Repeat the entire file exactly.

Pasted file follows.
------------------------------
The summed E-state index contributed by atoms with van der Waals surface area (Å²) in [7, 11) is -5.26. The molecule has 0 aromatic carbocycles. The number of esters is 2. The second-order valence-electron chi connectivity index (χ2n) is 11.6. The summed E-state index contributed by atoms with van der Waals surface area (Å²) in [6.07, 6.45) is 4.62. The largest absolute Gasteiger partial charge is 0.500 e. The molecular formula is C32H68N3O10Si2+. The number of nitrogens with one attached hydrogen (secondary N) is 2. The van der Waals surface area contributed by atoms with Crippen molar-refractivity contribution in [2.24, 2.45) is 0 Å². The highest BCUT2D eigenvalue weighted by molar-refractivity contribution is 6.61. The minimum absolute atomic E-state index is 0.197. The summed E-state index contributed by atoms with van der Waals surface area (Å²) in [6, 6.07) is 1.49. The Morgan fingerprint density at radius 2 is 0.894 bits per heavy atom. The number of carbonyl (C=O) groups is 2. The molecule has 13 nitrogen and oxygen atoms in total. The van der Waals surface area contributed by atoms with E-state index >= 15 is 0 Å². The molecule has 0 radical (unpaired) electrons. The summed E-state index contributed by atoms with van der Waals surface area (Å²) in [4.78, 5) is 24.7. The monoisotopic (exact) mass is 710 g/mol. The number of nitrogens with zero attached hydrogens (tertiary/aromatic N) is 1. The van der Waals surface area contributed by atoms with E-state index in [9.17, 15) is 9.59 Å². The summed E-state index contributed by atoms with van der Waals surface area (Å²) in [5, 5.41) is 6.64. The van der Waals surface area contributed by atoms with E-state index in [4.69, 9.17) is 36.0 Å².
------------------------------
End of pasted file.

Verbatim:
The summed E-state index contributed by atoms with van der Waals surface area (Å²) in [7, 11) is -5.26. The molecule has 0 aromatic carbocycles. The number of esters is 2. The second-order valence-electron chi connectivity index (χ2n) is 11.6. The summed E-state index contributed by atoms with van der Waals surface area (Å²) in [6.07, 6.45) is 4.62. The largest absolute Gasteiger partial charge is 0.500 e. The molecular formula is C32H68N3O10Si2+. The number of nitrogens with one attached hydrogen (secondary N) is 2. The van der Waals surface area contributed by atoms with Crippen molar-refractivity contribution in [2.24, 2.45) is 0 Å². The highest BCUT2D eigenvalue weighted by molar-refractivity contribution is 6.61. The minimum absolute atomic E-state index is 0.197. The summed E-state index contributed by atoms with van der Waals surface area (Å²) in [6, 6.07) is 1.49. The Morgan fingerprint density at radius 2 is 0.894 bits per heavy atom. The number of carbonyl (C=O) groups is 2. The molecule has 13 nitrogen and oxygen atoms in total. The van der Waals surface area contributed by atoms with E-state index >= 15 is 0 Å². The molecule has 0 radical (unpaired) electrons. The summed E-state index contributed by atoms with van der Waals surface area (Å²) in [4.78, 5) is 24.7. The monoisotopic (exact) mass is 710 g/mol. The number of nitrogens with zero attached hydrogens (tertiary/aromatic N) is 1. The van der Waals surface area contributed by atoms with E-state index in [9.17, 15) is 9.59 Å². The summed E-state index contributed by atoms with van der Waals surface area (Å²) in [5, 5.41) is 6.64. The van der Waals surface area contributed by atoms with E-state index in [4.69, 9.17) is 36.0 Å².